Detailed Accident Report

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Date: 2002-01-26
Submitted By: Jonathan Klein, Madison Ranger District
Place: Arasta Creek, Gravelly Mountain Range
State: MT
Country: USA
Summary: 1 snowmobiler caught, buried, and rescued wearing a transciever

Avalanche and near fatality in the North Gravelly Range

DATE: Saturday (1/26/02).

On January 26, at 12:30 p.m. one rider in a group of several snowmobilers got stuck on a small east facing slope in Arasta Creek (a popular play area fraught with wind loaded leeward slopes) south of Virginia City, Montana in the Gravelly Mountain Range. The slope was only about 50-70 feet high. Elevation was @8000'. The victim parked his snowmachine at the base of the slope on one

inch of snow, (yes, one inch) and walked up to help pull. He decided to park and walk instead of ride because he was tired of getting stuck (weakness in the snowpack perhaps?). Another rider parked his snowmachine just above the victim's and walked up to also lend a hand. The three men quickly freed the mired machine and had just started to return when the slope gave way. The mounted rider easily rode off, and the other pedestrian had no trouble walking off, but the victim was knocked down. He was carried 10' - 20' with the avalanche and swept into the upper of the two parked snowmobiles. He and the snowmobile were transported another 5' to 10' at which point the snowmobile wedged between some aspens. The snowmobile now acted like a dam. Snow built up behind and washed over the sled, burying it and the victim under about three feet of snow.

The entire avalanche area was only 1000 - 1500 square feet. About six inches of snow slid.

The victim had attended an avalanche awareness course in 2001, and had purchased himself a beacon as a Christmas present.

Not all rescuers on scene had avalanche transceivers, but one of them had attended our avalanche awareness class in 2001. He watched as the victim was swept into the machine and knew within a fifty or so square foot area where he was buried. He turned his beacon and quickly located the strongest signal. Others started digging and probing above this spot and the victim was located slightly below and under the snowmobile.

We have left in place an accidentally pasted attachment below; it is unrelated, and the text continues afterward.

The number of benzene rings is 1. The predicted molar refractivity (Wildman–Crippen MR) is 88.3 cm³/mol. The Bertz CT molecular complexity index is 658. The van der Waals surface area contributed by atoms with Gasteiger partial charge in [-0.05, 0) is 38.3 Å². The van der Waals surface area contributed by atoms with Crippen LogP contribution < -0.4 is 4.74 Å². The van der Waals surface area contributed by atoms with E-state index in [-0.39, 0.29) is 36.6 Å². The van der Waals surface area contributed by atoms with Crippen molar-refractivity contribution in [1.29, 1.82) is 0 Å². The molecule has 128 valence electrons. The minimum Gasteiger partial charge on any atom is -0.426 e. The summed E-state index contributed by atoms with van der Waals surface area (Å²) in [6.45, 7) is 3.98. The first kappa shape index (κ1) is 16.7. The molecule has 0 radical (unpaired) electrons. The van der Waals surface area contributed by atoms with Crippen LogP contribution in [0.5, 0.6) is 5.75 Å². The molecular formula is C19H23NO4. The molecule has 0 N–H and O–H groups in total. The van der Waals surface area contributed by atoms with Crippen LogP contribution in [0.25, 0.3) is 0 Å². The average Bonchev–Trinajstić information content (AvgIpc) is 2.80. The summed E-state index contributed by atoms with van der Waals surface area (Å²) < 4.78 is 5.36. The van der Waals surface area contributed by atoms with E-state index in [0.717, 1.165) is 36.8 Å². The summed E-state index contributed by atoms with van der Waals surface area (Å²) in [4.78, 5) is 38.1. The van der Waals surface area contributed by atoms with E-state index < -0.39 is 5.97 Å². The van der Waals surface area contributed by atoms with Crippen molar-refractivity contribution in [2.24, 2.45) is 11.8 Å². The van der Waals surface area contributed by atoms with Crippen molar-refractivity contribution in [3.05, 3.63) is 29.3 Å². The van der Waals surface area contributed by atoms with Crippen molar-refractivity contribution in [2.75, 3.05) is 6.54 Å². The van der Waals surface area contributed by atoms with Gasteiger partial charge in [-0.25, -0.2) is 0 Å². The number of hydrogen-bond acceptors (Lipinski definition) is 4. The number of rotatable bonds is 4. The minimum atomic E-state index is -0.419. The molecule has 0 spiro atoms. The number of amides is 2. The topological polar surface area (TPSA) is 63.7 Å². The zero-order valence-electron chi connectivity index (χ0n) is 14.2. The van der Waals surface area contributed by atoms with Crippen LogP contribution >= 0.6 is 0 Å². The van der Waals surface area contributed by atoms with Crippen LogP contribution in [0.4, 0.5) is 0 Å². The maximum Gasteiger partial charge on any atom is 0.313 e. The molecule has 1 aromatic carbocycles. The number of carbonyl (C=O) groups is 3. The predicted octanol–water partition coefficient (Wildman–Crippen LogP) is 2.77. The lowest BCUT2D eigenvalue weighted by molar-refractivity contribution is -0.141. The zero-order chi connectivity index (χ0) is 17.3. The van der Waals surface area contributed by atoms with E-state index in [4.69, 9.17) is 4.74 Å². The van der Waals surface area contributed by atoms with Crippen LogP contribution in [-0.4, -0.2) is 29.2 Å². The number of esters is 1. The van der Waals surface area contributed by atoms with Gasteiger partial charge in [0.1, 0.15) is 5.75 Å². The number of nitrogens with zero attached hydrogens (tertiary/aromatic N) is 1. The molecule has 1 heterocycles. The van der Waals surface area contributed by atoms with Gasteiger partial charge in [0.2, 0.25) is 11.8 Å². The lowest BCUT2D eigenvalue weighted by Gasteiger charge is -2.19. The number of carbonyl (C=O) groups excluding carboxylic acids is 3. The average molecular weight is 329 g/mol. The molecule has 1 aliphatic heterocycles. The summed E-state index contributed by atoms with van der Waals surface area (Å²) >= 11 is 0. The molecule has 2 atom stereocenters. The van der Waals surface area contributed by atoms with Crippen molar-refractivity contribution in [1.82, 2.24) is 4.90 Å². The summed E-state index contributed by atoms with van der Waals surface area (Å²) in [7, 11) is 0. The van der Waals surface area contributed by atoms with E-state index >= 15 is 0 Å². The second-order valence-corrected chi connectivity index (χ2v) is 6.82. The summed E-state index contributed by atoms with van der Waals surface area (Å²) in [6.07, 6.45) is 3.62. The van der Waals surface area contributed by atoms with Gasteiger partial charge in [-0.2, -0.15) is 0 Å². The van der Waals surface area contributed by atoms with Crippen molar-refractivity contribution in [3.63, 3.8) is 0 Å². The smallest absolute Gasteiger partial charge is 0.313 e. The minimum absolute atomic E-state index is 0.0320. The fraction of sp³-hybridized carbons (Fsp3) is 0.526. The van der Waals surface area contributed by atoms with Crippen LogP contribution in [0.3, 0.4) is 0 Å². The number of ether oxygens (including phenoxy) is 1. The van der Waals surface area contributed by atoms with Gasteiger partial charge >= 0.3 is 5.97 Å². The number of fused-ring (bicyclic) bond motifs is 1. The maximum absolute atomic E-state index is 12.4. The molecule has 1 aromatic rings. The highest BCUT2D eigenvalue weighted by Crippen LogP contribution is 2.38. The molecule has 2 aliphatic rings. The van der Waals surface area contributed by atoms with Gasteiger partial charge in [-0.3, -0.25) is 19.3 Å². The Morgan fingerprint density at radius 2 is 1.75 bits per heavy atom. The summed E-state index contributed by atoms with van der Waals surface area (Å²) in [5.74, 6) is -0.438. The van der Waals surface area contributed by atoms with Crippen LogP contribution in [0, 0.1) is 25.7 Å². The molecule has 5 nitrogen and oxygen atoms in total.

Even with this little slide and knowing the victim's general location, it took ten minutes to get him an airway. By this time he was cyanotic (had the blues), not breathing, and unconscious. The victim did not have his helmet on and apparently had no air pocket. After rescuers swept his mouth, he began breathing on his own. A fire was built and after 90 minutes the victim

revived and became alert and aware of what had happened. The last thing

he remembered before waking up was someone yelling "There it goes!"

There are some good lessons to be learned from this incident. HAVE RESCUE EQUIPMENT AND HAVE IT WITH YOU, NOT ON THE MACHINE. The rescuer who quickly located the victim did not have his shovel or probe available. These items were buried with his snowmobile. Another rescuer who carried his shovel under the cowling of his machine found the shovel frozen, and the shovel head snapped off the shaft as he tried to remove it. Others, without shovels, tried but could not dig in the avalanche debris either with hands or helmets. Even those who had taken our avalanche course were in shock and found themselves slow to respond, i.e. forgetting to turn off their beacons. Cheap probes could not penetrate the avalanche debris.

There is a sudden resurgence of interest in avalanche behavior, and calls coming in on what kind of beacons to buy.

Fortunately this incident had a happy ending, rather than an ending.

Jonathan Klein


Madison Ranger District

(406) 682-4253